17. Markova E, Sibiryakov P, Ehrich D (2016) Surviving in the high Arctic: dental variation in a casually introduced population of Microtus rossiaemeridionalis (Arvicolinae, Rodentia) on Svalbard. Acta Zool (Stockholm) 97:442–453CrossRefGoogle Scholar
  18. McLean DM (1975) Mosquito-borne arboviruses in Arctic America. Med Biol 53:264–270PubMedGoogle Scholar
  19. McLean DM (1983) Yukon isolates of Snowshoe Hare virus, 1972–1982. Prog Clin Biol Res 123:247–256PubMedGoogle Scholar
  20. McLean DM, Grass PN, Judd BD, Ligate LV, Peter KK (1977) Bunyavirus isolations from mosquitoes in the western Canadian Arctic. J Hyg (Lond) 79:61–71CrossRefGoogle Scholar
  21. McLean DM, Grass PN, Judd BD, Stolz KJ, Wong KK (1978) Transmission of Northway and St. Louis encephalitis viruses by Arctic mosquitoes. Arch Virol 57:315–322CrossRefPubMedGoogle Scholar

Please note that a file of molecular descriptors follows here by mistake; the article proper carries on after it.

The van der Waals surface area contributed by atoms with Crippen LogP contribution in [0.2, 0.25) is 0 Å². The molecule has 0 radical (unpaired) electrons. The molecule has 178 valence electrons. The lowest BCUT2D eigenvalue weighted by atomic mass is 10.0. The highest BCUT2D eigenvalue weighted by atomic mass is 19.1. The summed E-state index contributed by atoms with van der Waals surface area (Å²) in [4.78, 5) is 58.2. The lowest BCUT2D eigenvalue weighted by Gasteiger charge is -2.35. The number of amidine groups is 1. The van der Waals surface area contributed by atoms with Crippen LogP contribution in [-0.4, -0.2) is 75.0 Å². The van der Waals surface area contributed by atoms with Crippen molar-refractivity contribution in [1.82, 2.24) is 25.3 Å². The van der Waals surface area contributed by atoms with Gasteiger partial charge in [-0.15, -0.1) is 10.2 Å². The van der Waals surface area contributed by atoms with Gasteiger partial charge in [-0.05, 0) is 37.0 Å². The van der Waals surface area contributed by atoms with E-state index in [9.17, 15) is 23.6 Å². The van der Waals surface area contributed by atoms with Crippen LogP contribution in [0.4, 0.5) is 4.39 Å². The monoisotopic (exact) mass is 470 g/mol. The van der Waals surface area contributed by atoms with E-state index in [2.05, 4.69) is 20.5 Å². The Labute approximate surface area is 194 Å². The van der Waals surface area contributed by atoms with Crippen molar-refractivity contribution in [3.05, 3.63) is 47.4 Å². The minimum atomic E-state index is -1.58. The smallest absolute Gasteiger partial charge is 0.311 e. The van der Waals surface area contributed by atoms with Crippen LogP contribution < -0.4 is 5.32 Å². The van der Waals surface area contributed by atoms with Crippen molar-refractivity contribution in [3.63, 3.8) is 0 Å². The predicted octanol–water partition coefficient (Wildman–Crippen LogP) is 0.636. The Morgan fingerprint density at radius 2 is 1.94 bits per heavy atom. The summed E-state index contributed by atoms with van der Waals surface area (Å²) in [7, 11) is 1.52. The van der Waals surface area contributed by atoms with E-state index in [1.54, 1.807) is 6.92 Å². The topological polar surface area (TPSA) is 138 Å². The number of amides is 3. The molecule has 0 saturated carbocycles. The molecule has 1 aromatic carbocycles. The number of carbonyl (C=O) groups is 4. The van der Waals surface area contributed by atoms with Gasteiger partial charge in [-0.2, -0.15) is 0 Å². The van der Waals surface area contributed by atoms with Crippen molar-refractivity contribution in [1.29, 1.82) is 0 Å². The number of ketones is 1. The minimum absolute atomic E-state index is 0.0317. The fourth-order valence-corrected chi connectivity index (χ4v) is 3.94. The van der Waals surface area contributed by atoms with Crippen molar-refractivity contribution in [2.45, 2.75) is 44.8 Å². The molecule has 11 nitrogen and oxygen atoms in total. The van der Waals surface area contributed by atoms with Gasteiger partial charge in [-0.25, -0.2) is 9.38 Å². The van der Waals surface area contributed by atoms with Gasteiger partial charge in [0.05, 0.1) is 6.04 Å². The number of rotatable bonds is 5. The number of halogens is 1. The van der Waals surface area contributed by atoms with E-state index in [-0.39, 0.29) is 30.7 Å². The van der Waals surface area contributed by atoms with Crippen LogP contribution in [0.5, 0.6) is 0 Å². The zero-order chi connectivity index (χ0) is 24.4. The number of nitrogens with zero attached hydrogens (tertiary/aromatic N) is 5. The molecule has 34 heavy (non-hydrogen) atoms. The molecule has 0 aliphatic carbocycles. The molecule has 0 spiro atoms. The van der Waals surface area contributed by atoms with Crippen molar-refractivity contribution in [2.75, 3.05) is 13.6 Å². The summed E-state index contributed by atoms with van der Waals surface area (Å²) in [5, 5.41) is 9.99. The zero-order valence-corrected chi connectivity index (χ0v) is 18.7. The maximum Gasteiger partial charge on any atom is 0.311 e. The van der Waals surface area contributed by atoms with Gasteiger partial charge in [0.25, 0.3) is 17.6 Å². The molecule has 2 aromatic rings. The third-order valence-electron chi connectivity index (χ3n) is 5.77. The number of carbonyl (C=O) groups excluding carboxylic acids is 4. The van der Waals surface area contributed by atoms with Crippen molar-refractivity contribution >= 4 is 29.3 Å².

22. McLean DM, Grass PN, Judd BD, Stolz KJ (1979) Bunyavirus development in arctic and Aedes aegypti mosquitoes as revealed by glucose oxidase staining and immunofluorescence. Arch Virol 62:313–322CrossRefPubMedGoogle Scholar
  23. Mitchell CJ, Lvov SD, Savage HM, Calisher CH, Smith GC, Lvov DK, Gubler DJ (1993) Vector and host relationships of California serogroup viruses in western Siberia. Am J Trop Med Hyg 49:53–62CrossRefPubMedGoogle Scholar
  24. Overland J, Hanna E, Hanssen-Bauer I, Kim SJ, Walsh JE, Wang M, Bhatt US, Thoman RL (2015) Surface air temperatures [in Arctic report card: update for 2015] (http://www.arctic.noaa.gov/reportcard)
  25. Palacios G, Cowled C, Bussetti AV, Savji N, Weir R, Wick I, Travassos da Rosa A, Calisher CH, Tesh RB, Boyle D, Lipkin WI (2011) Rapid molecular strategy for Orbivirus detection and characterization. J Clin Microbiol 49:2314–2317.  https://doi.org/10.1128/JCM.00337-11 CrossRefPubMedPubMedCentralGoogle Scholar